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New Read: Whortonsville Yacht and Tractor Club
First On T-Shirts, Now A Book
August 28, 2016
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T
o most ears, it sounds made up, a fictional place. But The Whortonsville Yacht & Tractor Club did exist. It sprang to life in 1990 about 10 miles outside of Oriental and had a 20 year run. There are the t-shirts to prove that. Membership cards and burgees, too.

WYTC Book burgee
The WYTC burgee has made its rounds, day and night, along the eastern seaboard and to the Caribbean.
And now, there is the book, The Whortonsville Yacht & Tractor Club.

The author, Nick Santoro, knows the subject well. Nick and his wife Jeannette was the driving force behind the WYTC. It based at Ensign Harbor Marina on Brown’s Creek in the backyard of their home in Whortonsville. They’d founded it a few years after moving to Whortonsville from New Jersey.

The back cover of the book calls it “an account of one man’s attempt to escape the harried, impersonal life of a New York commuter in hopes of finding a more fulfilling life-style in a tiny North Carolina coastal village.”

That man “survives a subway fire under the Hudson River on his way to a job he did not like, to realize that there must be a better way for him to spend the rest of his life. With no clear idea of what that better way might be, he decides to invent one.”

 WYTC Bookreviews
Nick Santoro of the Whortonsville Yacht and Tractor Club.
To those who know, Nick Santoro, this may sound familiar. Nick did survive a fire on a train while commuting to work one day in the 1980s – he was compensated for his ruined clothing. And that did set up his move to NC, all of which make up the core of his book. But he says it’s a ‘work of fiction’.

It’s in keeping with the spirit of the WYTC and its ficticious-sounding name… that the book isn’t quite non-fiction.

“The book is semi-historical fact, but the way I have written it,” Nick says, “it has to be called fiction.” For instance, the main character is not named Nick, but Walter Smithwick. Other characters from Whortonsville and Oriental and the county go by other names in the book as well. But they all are readily identifiable, particularly for the reader who spent time in Whortonsville a few decades ago.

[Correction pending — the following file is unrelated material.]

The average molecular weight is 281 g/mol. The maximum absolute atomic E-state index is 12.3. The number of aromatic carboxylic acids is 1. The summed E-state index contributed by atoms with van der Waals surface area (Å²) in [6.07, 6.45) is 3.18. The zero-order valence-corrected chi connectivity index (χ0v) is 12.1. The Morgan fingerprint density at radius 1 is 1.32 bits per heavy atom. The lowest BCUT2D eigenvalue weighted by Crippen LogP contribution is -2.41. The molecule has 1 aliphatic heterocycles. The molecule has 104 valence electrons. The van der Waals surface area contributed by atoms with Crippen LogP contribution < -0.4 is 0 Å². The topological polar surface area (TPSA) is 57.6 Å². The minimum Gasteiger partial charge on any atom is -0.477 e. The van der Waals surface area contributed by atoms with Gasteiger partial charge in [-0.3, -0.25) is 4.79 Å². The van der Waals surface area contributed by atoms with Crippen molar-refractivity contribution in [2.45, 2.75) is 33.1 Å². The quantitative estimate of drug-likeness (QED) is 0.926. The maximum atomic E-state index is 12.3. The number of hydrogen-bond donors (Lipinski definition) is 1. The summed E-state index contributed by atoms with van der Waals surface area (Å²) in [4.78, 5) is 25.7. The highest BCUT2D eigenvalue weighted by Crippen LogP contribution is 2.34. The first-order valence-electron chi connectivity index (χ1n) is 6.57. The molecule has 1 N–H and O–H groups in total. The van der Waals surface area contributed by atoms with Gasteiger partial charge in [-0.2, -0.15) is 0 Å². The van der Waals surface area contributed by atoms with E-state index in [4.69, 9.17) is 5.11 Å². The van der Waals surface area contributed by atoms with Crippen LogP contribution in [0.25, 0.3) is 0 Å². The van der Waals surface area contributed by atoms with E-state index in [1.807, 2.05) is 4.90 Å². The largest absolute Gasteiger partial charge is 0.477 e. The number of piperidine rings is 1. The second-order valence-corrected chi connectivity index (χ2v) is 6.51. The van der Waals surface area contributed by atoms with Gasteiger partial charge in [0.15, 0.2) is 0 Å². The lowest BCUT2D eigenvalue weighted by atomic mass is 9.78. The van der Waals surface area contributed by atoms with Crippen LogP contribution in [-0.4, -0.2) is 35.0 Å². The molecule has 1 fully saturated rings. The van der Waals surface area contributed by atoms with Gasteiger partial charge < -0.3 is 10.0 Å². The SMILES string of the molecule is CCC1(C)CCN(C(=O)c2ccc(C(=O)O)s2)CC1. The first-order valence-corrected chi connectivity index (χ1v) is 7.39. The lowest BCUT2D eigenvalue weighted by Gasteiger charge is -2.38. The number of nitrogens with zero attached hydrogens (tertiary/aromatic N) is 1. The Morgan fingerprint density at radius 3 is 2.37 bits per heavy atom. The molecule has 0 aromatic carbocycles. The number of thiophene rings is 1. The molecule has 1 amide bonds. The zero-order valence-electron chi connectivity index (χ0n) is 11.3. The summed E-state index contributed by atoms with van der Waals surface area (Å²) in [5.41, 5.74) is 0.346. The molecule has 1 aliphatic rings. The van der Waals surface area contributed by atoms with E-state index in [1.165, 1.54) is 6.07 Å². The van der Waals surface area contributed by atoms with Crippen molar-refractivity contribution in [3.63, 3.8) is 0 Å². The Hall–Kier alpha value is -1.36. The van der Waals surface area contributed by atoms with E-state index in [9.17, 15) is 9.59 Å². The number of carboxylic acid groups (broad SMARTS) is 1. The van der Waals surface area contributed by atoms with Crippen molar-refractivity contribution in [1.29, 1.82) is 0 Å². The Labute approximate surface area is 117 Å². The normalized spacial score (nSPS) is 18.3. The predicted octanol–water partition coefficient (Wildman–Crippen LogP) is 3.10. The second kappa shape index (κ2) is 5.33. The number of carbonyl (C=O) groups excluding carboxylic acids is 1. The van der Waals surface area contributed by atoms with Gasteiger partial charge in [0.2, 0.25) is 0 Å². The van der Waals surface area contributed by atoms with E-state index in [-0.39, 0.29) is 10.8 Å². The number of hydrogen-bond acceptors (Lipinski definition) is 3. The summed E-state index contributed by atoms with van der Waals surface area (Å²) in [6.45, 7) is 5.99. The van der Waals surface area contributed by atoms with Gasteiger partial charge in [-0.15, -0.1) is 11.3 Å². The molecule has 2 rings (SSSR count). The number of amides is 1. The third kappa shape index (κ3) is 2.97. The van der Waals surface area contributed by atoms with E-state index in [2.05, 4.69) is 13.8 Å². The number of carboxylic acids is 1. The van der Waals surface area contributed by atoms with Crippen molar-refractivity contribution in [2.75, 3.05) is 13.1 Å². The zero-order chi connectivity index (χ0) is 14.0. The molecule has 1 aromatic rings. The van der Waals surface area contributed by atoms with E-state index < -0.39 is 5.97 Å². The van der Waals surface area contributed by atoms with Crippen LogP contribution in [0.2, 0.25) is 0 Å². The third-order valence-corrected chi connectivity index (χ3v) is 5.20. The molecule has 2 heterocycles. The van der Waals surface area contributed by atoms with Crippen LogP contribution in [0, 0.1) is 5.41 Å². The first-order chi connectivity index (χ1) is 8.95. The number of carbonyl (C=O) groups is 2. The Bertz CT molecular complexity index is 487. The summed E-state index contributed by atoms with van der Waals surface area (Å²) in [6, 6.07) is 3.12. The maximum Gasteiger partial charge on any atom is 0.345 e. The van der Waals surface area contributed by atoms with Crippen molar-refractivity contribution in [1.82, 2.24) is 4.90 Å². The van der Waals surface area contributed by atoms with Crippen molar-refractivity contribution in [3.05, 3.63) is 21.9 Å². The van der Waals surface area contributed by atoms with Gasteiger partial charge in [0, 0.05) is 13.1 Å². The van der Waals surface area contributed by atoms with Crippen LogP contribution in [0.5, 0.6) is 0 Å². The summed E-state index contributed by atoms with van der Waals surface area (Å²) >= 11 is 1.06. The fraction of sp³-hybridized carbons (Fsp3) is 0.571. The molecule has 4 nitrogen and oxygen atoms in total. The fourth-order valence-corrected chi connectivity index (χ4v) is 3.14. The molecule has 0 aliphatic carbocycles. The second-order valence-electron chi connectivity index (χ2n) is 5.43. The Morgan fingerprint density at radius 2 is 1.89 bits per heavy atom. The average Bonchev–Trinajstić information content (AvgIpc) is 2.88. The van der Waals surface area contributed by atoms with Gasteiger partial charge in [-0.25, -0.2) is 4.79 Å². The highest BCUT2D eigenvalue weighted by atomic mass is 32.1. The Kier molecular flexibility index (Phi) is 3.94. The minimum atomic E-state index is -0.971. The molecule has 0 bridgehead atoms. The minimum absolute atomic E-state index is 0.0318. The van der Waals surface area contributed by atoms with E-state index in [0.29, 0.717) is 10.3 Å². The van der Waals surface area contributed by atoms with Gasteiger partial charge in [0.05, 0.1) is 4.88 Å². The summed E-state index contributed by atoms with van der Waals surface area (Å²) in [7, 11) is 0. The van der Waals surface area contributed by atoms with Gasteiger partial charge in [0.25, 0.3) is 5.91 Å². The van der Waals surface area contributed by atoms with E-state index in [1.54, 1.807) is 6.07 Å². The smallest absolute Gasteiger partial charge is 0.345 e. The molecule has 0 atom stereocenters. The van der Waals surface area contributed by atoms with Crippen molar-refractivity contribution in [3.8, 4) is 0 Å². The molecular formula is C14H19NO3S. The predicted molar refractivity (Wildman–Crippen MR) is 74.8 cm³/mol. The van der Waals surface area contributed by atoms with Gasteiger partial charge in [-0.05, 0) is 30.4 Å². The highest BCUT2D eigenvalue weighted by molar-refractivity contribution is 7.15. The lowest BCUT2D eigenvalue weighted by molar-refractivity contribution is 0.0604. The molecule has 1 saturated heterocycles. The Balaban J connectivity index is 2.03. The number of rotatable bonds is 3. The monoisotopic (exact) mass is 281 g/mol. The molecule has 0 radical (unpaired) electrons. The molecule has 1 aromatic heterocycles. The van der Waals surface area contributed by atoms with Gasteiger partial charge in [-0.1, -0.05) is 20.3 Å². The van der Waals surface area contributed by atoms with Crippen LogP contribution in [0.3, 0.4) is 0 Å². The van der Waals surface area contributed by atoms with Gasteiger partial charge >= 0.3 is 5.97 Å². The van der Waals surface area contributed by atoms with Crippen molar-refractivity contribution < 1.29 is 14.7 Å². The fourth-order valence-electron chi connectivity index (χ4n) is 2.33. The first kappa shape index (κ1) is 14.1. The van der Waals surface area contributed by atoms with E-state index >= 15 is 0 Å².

WYTC Bookreviews
The book: Whortonsville Yacht and Tractor Club. The TownDock copy is now looking well read. You can get your own copy – click here.
“There were several things behind the book.” Nick Santoro says. “First, it is sort of a retrospective on Whortonsville back when I first moved here. Whortonsville was such a magical place then. In some small way, there was an intent to capture and preserve those days. This was a welcome change of culture for me. I wanted to preserve that time.”

So how did Nick Santoro, New Jersey commuter in to Manhattan, wind up in Pamlico County in the 1980’s? “I grew up in a tiny little Jersey town where everybody commuted in to New York in the morning and then at home at night. I saw that was happening to me.”

“Jeannette and I have known each other since grammar school. We got married, we worked across the street from one another in New York. Our pre-nup was that we were going to quit our jobs and get out of that life style.”

They went across the country, “We ended up in Oakland,” Nick says. “San Francisco was too expensive.”

Nick went to work for a Bay Area ad agency. Then, around that same time, Jeanette’s father suffered a series of heart attacks and she was traveling back East often to see him. Nick says it became “too much, so we moved back and I was back in the trap.”

Back in Manhattan, Nick says, he lost one job “because the word got out I was interested in another. I moved to another company, but then that company decided to move to Connecticut. I did not want to move to Connecticut.”

“We started looking for a quiet place in the South.” Being able to have a boat nearby and sail it often was a priority. He had in mind the idea of running a marina.

WYTC Book sailboats
Nick Santoro at his Ensign Harbor Marina. Tractors once had a quantitative edge, but now sailboats appear to be more common in Whortonsville, home of the Yacht and Tractor Club.

If things had panned out as he initially wanted, there may’ve been no Yacht and Tractor club, at least not in Whortonsville. Whortonsville was not his first choice. As Nick tells it, “we found Vandemere. I put in an offer for Vandemere Marina but they chose another bid.”

“So we came to Whortonsville.”

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Posted Sunday August 28, 2016 by Melinda Penkava


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